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Brandon Mitchell was part of the jury that found Derek Chauvin guilty of the murder of George Floyd.
A recently released photo shows Mitchell attending a protest against police reform and wearing a BLM shirt.
Legal experts said they believed the photo would raise further questions in court.
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A recently released photo shows one of the jurors in Derek Chauvin’s trial wearing a Black Lives Matter t-shirt during a protest against police liability last summer, possibly complicating the guilty verdict of the former officer.
The photo in question shows Brandon Mitchell, or Juror 52, attending a rally in Washington, DC, in August, dubbed the “Get Off Our Necks” Pledge Walk. You can see it here.
The protest was tied to the 57th anniversary of Martin Luther King Jr.’s March on Washington, and the shirt Mitchell wears in the photo features King’s likeness and includes the words “Get your knee off our neck” and “BLM.”
Several people tweeted that this suggested Mitchell was impartial as a juror.
Last month Mitchell and 11 other jurors convicted Chauvin of second degree murder, third degree murder and manslaughter in the death of George Floyd, a black man whose officer knelt for several minutes .
Chauvin is currently awaiting his conviction in June and faces up to 40 years in prison for the most serious conviction, second degree murder.
Legal experts who spoke to the Star Tribune, CBS Minnesota and the Washington Post about the image said it would likely lead to questions in court, although they differed over a possible outcome.
Experts said the discovery of Mitchell’s photo could give Chauvin a stronger case for an appeal and possibly even a quashing of the trial.
Juror said he did not attend protests against police brutality
In their initial questionnaire, jurors were asked if they had participated in any< manifestations ou marches contre la brutalité policière qui ont eu lieu à Minneapolis après la mort de George Floyd >> and whether they or one of their relatives >> had taken part in demonstrations against the use of force or police brutality. . “
Mitchell told the Star Tribune that he answered “no” to both questions and felt he was “extremely honest” in answering the questionnaire.
But he made conflicting comments about the t-shirt, telling CBS Minnesota he was wearing it to reflect the events of 2020, not because he thought he was attending a demonstration solely focused on Floyd. But in his interview with the Star Tribune, he said he did not recall wearing or owning the shirt.
Mitchell said the August march was “not 100%” a march for Floyd, but a voter registration rally, according to his interviews with the Star Tribune and CBS Minnesota.
However, George Floyd’s brother and sister Philonise and Bridgett Floyd spoke at the event, hosted by Reverend Al Sharpton’s National Action Network (NAN). Sharpton announced the march during the Floyd Memorial and has maintained close ties with Floyd’s legal team. He was present at last month’s press conference where the Floyd family and their legal team reacted to the Chauvin verdict.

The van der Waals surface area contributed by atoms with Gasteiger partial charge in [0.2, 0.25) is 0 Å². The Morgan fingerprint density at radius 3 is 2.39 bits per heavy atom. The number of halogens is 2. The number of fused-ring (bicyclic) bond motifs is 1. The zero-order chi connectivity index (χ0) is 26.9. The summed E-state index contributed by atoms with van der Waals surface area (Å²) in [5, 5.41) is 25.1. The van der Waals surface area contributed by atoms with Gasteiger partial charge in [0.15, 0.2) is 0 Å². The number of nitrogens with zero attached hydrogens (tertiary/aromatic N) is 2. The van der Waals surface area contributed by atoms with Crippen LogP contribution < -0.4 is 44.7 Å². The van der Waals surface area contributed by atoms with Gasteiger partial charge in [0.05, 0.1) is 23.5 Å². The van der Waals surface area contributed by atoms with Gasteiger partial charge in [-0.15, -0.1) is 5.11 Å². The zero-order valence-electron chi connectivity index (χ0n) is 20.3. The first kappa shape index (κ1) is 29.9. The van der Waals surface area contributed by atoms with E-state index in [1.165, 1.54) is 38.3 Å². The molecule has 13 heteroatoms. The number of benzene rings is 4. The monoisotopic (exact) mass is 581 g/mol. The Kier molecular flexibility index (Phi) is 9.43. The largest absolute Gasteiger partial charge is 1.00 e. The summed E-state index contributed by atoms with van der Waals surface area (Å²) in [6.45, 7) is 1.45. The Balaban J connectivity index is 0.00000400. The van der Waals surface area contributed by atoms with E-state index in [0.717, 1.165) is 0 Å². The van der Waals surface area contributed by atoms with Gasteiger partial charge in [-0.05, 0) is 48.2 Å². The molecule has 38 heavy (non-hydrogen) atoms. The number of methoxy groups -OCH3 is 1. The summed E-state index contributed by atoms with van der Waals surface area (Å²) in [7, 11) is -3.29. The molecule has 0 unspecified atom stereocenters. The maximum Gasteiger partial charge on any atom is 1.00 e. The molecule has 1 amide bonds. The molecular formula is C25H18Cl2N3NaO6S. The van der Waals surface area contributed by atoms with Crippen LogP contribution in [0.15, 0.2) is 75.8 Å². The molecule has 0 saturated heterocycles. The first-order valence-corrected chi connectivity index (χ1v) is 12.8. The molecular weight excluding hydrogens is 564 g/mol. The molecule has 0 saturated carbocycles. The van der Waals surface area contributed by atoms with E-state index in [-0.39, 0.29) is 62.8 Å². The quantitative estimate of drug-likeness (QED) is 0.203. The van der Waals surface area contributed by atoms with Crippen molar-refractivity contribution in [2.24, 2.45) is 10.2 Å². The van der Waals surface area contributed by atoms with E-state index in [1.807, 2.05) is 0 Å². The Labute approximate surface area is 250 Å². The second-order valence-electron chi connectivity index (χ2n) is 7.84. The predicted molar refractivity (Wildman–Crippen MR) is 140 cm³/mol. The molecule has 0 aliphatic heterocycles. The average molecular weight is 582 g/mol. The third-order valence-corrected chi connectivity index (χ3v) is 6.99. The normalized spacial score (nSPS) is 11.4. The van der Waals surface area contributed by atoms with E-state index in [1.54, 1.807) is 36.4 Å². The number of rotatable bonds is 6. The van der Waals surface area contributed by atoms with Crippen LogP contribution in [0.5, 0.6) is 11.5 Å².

NAN described the August march as “prompted by the protest movement that has arisen since the assassination of George Floyd by the police” to “demonstrate our advocacy for comprehensive reform of police accountability, the census and mobilization of voters for the November elections “.
Joseph Daly, professor emeritus at the Mitchell Hamline School of Law, told the Star Tribune: “If [Mitchell] specifically, he was asked, “Have you ever been to a Black Lives Matter demo,” and he replied, “No”, to that I think that would be an important question that could be appealed. “
Civil rights attorney Brian Dunn told The Post an investigation could focus on whether Mitchell “lied or failed to provide full answers about whether he engaged in public activism or if he had any affiliations with BLM that went beyond just wearing the shirt. “
“If it is determined that the juror did not provide full disclosure to the defense, the question then becomes whether this lack of candor violated Mr. Chauvin’s right to a fair trial,” Dunn said.
“ It is really difficult to overturn a conviction ”
In general, experts said the photo would raise questions in court and may strengthen Chauvin’s appeal record. It could also lead to an annulment of the trial, although that is an extreme conclusion.
Experts who spoke to CBS Minnesota agreed that Mitchell should be questioned in what is called a Schwartz hearing, and that depending on his answers, a trial could be called off.
But law professor Rachel Moran told CBS Minnesota it would be difficult to overturn Chauvin’s conviction.
“It is really difficult to overturn a conviction, and the courts are particularly reluctant to interfere with the jury deliberation process,” Moran said.
Jury consultant Alan Tuerkheimer told the Post that Chauvin’s lawyer would likely use the photo to appeal, but the photo itself is not enough to dismiss the conviction.
Tuerkheimer said Mitchell could be interviewed to assess whether he lied on the questionnaire, had an agenda, or came to the case with his decision made.
“It could change the outcome; if there is something that makes him feel like he didn’t come, it could be a way for the judge to reconsider the case,” Tuerkheimer said .
Was Chauvin’s lawyer thorough?
It could also be that Chauvin’s defense attorney did not do a sufficient screening job for Mitchell.
Daly, the professor emeritus, told the Star Tribune that jurors are not expected to open their entire lives and list everything they have “ever done that may or may not be related to the case.” .
“It is the job of lawyers to seek out and find impartial jurors,” he said.
Insider reached out to the Minnesota attorney general’s office, defense attorney for Chauvin and Mitchell for comment.
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